In 2014, a massive survey of hiring managers, companies, and HR professionals found that more than 40% of companies think “culture fit” should be the deciding factor when hiring a job candidate. Although times and hiring practices change and many argue hiring for culture fit is a bad idea, we explain how you can prove you are a company culture fit.
Important note: In any case where a job seeker tries too hard to fit the culture, the opposite effect is achieved. So, here is how to prove you are a culture fit without trying so hard.
1. Make Your Similar Values and Passion Clear
Professing your love for a company in a job interview can go too far, especially when it fails to explain how this “love” makes you a great culture fit for the company. Your love for the company leaves out important factors like “workplace environment” and “the value you bring to the team".
It is great to have a passion for wanting to work at a company but this passion does not always equate to “whether or not you can handle working there every day”. Simply put, just because you are a “fan” of a company does not mean you should be an “employee".
Try this: Research the company. Read its mission statement, company info, and the type of content the company posts. Find out if what they care aligns with your own career experience. If you know it does, you can make an impression by showing your values are similar and explaining what you know. It is great to say you love a company and its services. But finish that with, “I noticed your company’s site mentions the importance of passion while providing service. This really connected with me. I very much enjoyed your latest marketing campaign, especially how [insert your statements].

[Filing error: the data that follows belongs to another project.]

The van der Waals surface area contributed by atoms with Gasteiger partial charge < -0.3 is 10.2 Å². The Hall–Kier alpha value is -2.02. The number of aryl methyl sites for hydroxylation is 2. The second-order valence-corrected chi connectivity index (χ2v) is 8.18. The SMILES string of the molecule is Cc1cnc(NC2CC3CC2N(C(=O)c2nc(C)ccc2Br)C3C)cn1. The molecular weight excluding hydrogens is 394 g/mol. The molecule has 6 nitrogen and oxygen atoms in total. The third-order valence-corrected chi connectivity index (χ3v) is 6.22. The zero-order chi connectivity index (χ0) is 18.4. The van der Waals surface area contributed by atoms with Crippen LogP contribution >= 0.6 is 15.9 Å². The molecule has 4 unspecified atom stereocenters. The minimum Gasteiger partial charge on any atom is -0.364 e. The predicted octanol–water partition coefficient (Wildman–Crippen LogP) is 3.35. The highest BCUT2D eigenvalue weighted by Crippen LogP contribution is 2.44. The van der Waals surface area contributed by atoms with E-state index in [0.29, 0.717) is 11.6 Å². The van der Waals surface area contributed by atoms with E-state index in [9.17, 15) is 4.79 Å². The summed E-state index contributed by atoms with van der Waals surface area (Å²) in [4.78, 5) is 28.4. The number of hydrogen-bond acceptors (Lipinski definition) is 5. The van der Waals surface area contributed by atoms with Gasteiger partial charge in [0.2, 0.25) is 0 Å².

Point: Do not be a shmooze. Research to see if you are actually a fit and explain why.
2. Appear Well-Informed, Not Obsessed
Maybe you have learned by now that it may be a waste of time to claim you are a culture fit if this is not true. In order to prove you are a culture fit, you must believe in the company’s mission and values.
If you know you are not and decide to show an extreme obsession with the company, the effects will be more damaging than showing no interest at all.
To give you an example, a job candidate interviewed for a job at Disney. The job candidate begins to tell a story about going to Disney World as a child and starts ranting about how much he loved this one roller coaster. During the interview, the job candidate keeps referring back to his childhood visits to the park, almost to the point where the hiring manager thinks, “This guy is obsessed with our theme park. He does know there is a job involved, right?”
Try this: Get noticed for your passion without revealing strange information. Get noticed in a positive way by showing your desire to create a plan for what you would do if you got the job. Discuss the goals and challenges you think you might face. Ask questions. You will show the hiring manager you’re interested in the brand and working to possibly improve it.
Point: Do not make someone uncomfortable with your obsession with a company. It is great to be a fan of a brand. Just do not look like you cannot control yourself.
3. Properly Follow up at the Right Times
Avoid reaching out too much especially if you are not talking about job-related things. You may have the desire to be a culture fit but all you are doing is chasing people away by being annoying.
Try this: Write a “thank you” note. Thank the interviewer for his or her time. Emphasize how much you enjoyed the job interview. Then, offer something. For example:
“It was a pleasure to speak with you about the position for Customer Service Director. I thank you for your time today.”
“Your thoughts on Customer Success made me think of this book I think you would appreciate called [insert]. May I send you a copy?”
Point: You are being respectable, friendly, and talking business without being annoying. It works really well because it does not feel forced, opportunistic, or fake. It is just two people making each others’ lives and jobs better!